Prediction - if Trump appoints another Supreme, the Left starts writing articles about the evils of judicial authoritarianism. Because another justice from Trump might just give a pretty solid majority for constitutionalists. And nothing says authoritarianism like following the constitution.

  • EscherEnigma||

    For whatever the reason, America has become comfortable with 9 people deciding the future for 330,000,000 people scurrying about, trying to live out their lives.
    I'm not sure about "comfortable", but what it comes down to is "what choice do I have"?

    Go down the list of big decisions from the SCOTUS. Every single big decision saw a lot of talk, debate, and legislation, before it ever got to the SCOTUS. Whether we're talking Griswold v. Connecticut, District of Columbia v. Heller, or Windsor v. United States, they were debated.

    And there was always folks left behind saying "this just isn't right". Petitioning their Legislative and Executive branches having failed, why shouldn't they seek justice from the Judicial branch?

    So I'm not sure anyone is ever "comfortable" having something decided by the SCOTUS. But when you have people that feel they've been wronged, and have been unable to get relief elsewhere, what would you have them do?

  • Scarecrow Repair & Chippering||

    If he thinks it started with Roe v Wade, he's history-agnostic.

    If he thinks the court should let the majority rule when it comes to constitutional matters, he's no friend fo the rule of law. (Regardless of whether Roe v Wade was decided correctly or not.) Go dig up Robert Bork and have some cucumber sandwiches.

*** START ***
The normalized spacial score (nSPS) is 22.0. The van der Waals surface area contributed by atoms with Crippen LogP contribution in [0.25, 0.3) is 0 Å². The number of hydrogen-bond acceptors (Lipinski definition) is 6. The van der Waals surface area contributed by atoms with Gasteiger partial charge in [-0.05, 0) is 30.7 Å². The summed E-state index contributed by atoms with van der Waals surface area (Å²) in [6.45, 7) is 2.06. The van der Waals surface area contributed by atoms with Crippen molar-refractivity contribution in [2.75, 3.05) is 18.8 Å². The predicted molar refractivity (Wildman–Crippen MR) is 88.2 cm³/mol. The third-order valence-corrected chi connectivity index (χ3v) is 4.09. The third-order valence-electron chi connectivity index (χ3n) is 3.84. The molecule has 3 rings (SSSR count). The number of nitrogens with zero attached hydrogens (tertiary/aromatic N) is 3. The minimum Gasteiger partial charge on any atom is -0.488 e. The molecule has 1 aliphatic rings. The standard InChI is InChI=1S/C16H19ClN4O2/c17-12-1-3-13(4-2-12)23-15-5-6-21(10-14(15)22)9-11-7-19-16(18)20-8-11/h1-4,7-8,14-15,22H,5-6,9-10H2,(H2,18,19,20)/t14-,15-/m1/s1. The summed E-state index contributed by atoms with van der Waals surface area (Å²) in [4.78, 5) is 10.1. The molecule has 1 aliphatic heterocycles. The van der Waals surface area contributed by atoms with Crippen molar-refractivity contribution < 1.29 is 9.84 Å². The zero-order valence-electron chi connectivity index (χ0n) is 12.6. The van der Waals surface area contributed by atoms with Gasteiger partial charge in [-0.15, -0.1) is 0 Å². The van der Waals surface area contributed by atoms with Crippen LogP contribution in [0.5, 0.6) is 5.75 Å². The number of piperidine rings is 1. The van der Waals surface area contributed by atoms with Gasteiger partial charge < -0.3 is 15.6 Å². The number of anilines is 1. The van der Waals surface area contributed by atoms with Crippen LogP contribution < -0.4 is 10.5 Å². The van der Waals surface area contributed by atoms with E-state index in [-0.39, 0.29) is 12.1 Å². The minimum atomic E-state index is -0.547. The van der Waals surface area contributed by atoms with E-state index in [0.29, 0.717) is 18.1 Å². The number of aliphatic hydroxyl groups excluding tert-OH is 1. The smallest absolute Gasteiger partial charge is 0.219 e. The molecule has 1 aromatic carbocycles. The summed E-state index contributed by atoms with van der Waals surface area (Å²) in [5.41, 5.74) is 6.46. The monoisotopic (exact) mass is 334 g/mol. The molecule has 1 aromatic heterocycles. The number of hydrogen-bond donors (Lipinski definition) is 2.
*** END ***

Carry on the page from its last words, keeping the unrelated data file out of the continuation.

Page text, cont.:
• Rich||

    "Free speech is always under threat, because it is not only the single most successful social idea in all of human history, it is also the single most counterintuitive."

    "The single most counterintuitive"? That is quite a statement.

  • Diane Reynolds (Paul.)||

    Eh, there is an argument that letting people say whatever they want is a threat to the stability of the Republic. You and I know that it's not, but again, arguable that position and understanding was reached via intellectual rigor.

    There's also the dangerous-freedom vs comfortable-slavery angle. Lots of people are more comfortable with the latter than the former.

  • buybuydandavis||

    Freedom is counterintuitive to idiots.

    All powerful centralized state - what could possible go wrong?

  • Deep Lurker||

    I'd say that the idea of a free-market economy is the most counterintuitive one. For free speech, there's at least an intuition that "I'll let you speak your mind, if you let me speak mine" is "fair."

    The problem that free speech faces is not that it's counterintuitive, but that the arguments against it are intuitively appealing.

  • EscherEnigma||